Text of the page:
Sebastian Marino, former guitarist in two well-known ’90s heavy metal bands and the founder of a Batavia-based concert production company, died last week in Florida. He was 57.
Mr. Marino, a Rochester native who owned and operated Audio Images Sound & Lighting, was producing a show in Florida on New Year’s Eve and died suddenly early on New Year’s Day, according to his family.
Mr. Marino – called Seb by friends and Uncle Seby by nieces and nephews – played in numerous local bands in the ’80s and ’90s, but was best known for his time as a guitarist and work in heavy metal band Anvil’s 1991 album “Worth the Weight” as well as three Overkill albums through the 1990s: “The Killing Kind,” “From the Underground and Below” and “Necroshine.”
He stopped touring more than 25 years ago and switched his focus to a different sort of heavy metal — erecting stages and ensuring that lighting and sound equipment fit the performers’ needs. He launched Audio Images in 1996 and about a decade later created 5th Wheel Trucking to complement his production company and the logistics of moving equipment linked to his business.
Audio Images assists festivals, tours and other venues across the country — mainly up and down the East Coast — as well as local festivals including the Rochester International Jazz Festival, Rochester Fringe Festival and the Fairport Music Festival. He was particularly proud of a show he produced on the White House lawn, according to his brothers.
Sebastian Marino in Rochester
Raised in Charlotte, Mr. Marino was the oldest of four brothers. The family later moved to Greece, where he attended Cardinal Mooney High School, a co-ed Catholic school in Greece that closed in 1989. He studied classical guitar at The Hochstein School in Rochester and attended Monroe Community College and Musicians Institute in Hollywood. He also taught private guitar lessons in his home and at the House of Guitars in Irondequoit.
While he lived in the Rochester region for most of his life, Mr. Marino moved to Florida late last year to expand his business in Inverness, Frank Marino said.
John Marino described his oldest brother as a “gentle giant” who was a humble man and a hard worker. He said Mr. Marino “overwhelmingly cared about others and what was going on in your life.”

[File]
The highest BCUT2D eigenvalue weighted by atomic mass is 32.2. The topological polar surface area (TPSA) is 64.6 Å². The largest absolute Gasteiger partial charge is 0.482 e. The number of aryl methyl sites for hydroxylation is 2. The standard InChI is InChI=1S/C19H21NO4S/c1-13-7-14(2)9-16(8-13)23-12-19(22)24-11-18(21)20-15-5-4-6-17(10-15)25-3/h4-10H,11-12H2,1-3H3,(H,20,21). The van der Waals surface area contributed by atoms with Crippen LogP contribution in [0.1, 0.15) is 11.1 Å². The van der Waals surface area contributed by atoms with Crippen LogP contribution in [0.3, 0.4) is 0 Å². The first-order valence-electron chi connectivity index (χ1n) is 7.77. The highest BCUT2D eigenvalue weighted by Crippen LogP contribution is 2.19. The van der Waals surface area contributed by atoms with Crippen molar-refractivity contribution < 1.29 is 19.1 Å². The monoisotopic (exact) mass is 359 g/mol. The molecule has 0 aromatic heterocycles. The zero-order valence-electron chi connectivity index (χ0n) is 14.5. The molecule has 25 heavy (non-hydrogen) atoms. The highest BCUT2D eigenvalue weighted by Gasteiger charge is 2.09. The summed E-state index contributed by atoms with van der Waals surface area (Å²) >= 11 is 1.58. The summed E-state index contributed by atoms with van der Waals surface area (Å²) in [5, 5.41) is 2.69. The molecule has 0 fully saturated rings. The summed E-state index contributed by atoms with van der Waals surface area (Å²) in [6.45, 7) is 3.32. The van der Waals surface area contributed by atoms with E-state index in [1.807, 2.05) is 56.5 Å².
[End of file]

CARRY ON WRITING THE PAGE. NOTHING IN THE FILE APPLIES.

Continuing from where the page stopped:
Frank Marino said his brother was thorough, organized and “wanted the best quality in everything, including in caring about the people he worked with and for like they were family. He always strived to do his best.”
“His influence will live on as everyone remembers his contributions to the overall music and entertainment community in Rochester.”
In his spare time, Mr. Marino loved snowmobiling, riding dirt bikes and all-terrain vehicles, boating and jet-skiing, John Marino said.
He is survived by his wife, Betsy; five children, Julia, Emily, Joseph, Jenna and Mason Rivera; two brothers, Frank and John Marino, and his mother, Jeanette Vilar. He was predeceased by his father, Fran,k and brother Joseph.,
Calling hours are set to run from 3 to 7 p.m. Wednesday at Bartolomeo & Perotto Funeral Home, 1411 Vintage Lane, Greece. His funeral Mass is set to begin at 10:30 a.m. Thursday at Our Mother of Sorrows Church, 5000 Mt. Read Blvd., Greece. Interment will follow at Holy Sepulchre Cemetery.
Following the funeral, a casual reception will be held from 2 to 5 p.m. at Iron Smoke Distillery, 111 Parce Ave. #5b, Fairport. In lieu of flowers, donations can be sent to the The Hochstein School.
Outpouring of love
On social media, his friends, family, and former colleagues shared thoughts and memories of Mr. Marino.
Elvio Fernandes described his late friend as a gifted musician who “was humble to a fault and only spoke about his success if you forced it out of him. He was more interested in lifting everyone else up and celebrating the success of his friends, clients, family.”
“What a devastating loss of such a wonderful, generous and talented man,” Musician Billy Sheehan shared, noting that Mr. Marino was instrumental to Sheehan and the Buffalo-based heavy metal band Talas. “Seb became the ‘fifth wheel’ of the band right out of the gate. From touring with us, running sound, providing equipment and miraculously, turning Mark Miller’s living room into a drum studio where all drum tracks were recorded for the bands album ‘1985.’”
Tony Rutherford called his brother-in-law as an “extremely unassuming guy” who was a kind man with a huge heart. He was also an amazing father, he said.
Former bandmates Overkill said “the music world has lost one of the good ones.”
“Seb was an asset in the studio as well as on the stage for the three releases he did with us,” the band shared in a Facebook post. “Most importantly, he was a great friend, who remained a great friend beyond the band.”
“Seb was a mentor to many talented people in the production community and was always kind-hearted,” read a statement from the Rochester Music Hall of Fame. “He was a leader in sound and lighting with his company Audio Images, and had a very successful music career with internationally acclaimed bands Anvil and Overkill.”
“To say he will be missed is an understatement,” Fairport Music Festival organizers said in a statement, noting that Marino’s efforts made the annual event more enjoyable for fans and musicians. “He was our business partner and a cherished friend.”
“For almost two decades we have relied upon his dedication and commitment to our success,” Rochester International Jazz Festival co-producer Marc Iacona said in a statement. Iacona described Mr. Marino as a gentle soul. “We have been very blessed and fortunate to have had an organization right here in our backyard to support our world-class event. We are grateful for his exceptional work and will miss him very much.”